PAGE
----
France has been ambivalent on the British renegotiation campaign. The general mood is to keep the UK in, but messages are going in different directions. Some are shrugging off the UK’s calls for reform and are not trying very hard to accommodate Westminster. Others seem keener to find an acceptable deal for Britain.
George Osborne’s visit to Paris in late July illustrates this situation. He got a cold shoulder from Foreign Minister Laurent Fabius, not much more from Finance Minister Michel Sapin, and a warmer welcome from Economy Minister Emmanuel Macron. Meanwhile, François Hollande’s meeting with David Cameron a few days ago could be summed up as: “we are ready to discuss, but give us a list of reforms we can actually talk about”.
Yet, it seems that Emmanuel Macron has swayed the debate on the UK renegotiation so that it should be incorporated in the broader discussions on the EMU reforms. France has indeed started to work on proposals to reform the Eurozone and an institutional debate is likely to start after the French presidential and German general elections in 2017. The feasibility of this balance between the French plans for the EMU – still inchoate – and the UK plans – still fuzzy – remains evidently unclear though.
France is generally perceived as one of the potential hardliners in the renegotiations. But French diplomacy is attempting to quell this view. To some extent, it is indeed exaggerated, but France has some clear red lines. The two countries could find common ground on the need to recalibrate EU regulation and promote competitiveness. The French support the European Commission’s Regulatory Fitness and Performance programme (REFIT) and have tried to upload the “choc de simplification” at the EU level, in particular to ease up the regulatory burden over SMEs. They, however, oppose any attempt to water down legislation on social and consumers’ rights.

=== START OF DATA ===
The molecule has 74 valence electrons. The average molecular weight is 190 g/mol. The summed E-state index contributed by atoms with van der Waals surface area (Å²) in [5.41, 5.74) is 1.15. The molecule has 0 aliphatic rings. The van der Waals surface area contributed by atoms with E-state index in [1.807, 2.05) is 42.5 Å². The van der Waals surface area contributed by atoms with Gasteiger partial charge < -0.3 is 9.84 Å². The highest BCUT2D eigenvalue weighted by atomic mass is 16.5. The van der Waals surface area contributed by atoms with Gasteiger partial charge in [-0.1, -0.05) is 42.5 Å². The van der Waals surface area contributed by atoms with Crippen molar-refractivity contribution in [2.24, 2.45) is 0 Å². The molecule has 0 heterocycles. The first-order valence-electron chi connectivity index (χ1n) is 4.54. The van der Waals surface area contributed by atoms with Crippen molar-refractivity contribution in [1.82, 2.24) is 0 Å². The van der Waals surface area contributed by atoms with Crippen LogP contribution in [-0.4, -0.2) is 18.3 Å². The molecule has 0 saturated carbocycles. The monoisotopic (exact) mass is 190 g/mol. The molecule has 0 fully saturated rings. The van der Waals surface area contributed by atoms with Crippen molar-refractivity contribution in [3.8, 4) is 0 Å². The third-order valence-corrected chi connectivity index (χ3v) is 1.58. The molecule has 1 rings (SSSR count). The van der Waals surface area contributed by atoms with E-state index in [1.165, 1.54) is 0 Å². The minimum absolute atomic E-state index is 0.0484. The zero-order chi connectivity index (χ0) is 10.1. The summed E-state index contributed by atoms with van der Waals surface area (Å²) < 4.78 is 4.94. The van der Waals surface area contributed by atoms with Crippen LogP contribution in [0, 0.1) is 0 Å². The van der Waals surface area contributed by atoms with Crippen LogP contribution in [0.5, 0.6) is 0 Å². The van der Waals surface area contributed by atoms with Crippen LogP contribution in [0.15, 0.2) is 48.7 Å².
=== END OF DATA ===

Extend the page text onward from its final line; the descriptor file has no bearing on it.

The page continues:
France would be amenable to finding a deal to ‘protect the integrity of the single market’ as long as it is not legally binding and would not impede on the developments of the Eurozone. That, however, clearly falls below the UK’s expectations. Changing in-work benefits for EU migrants is also a touchy issue. If ECJ rulings can alter the jurisdiction, France will welcome this development, because any adjustment to the primary or secondary law on this point will likely be quashed. In a way, France is telling Britain to change its system, not the EU’s.
The role of national parliaments and granting an opt-out of the ‘ever closer union’ do not trigger vivid debates. The whole British debate on ‘ever closer union’ is mind-numbing for the French. That being said, some realise an opt-out could cause legal problems. This reference has repeatedly been used by the ECJ in its rulings and the implications of a British opt-out could be greater than imagined on the surface of the debate.
Lastly, the role of national parliaments leaves the French quite indifferent. Two reasons justify this position. First, the French Parliament (the Assemblée Nationale and the Sénat) are secondary actors in French EU politics compared to the government and the President. Second, the priority is to streamline the scrutiny process more than to explore legal ways to implement a green or red card system. The French Senate has supported the non-legally-binding first ‘green card’ launched by the House of Lords on food waste, but the French government is unlikely to echo a call for additional parliamentary powers.
France wants the UK to remain within the EU and to quote Jean-Claude Juncker will strive to find a ‘fair deal’. However that deal will have to be fair for Britain but most importantly for France, and more broadly the EU.
This article by Vivien Pertusot, head of the Brussels office of the Institut Francais des Relations Internationales, originally appeared in LSE’s EUROPP blog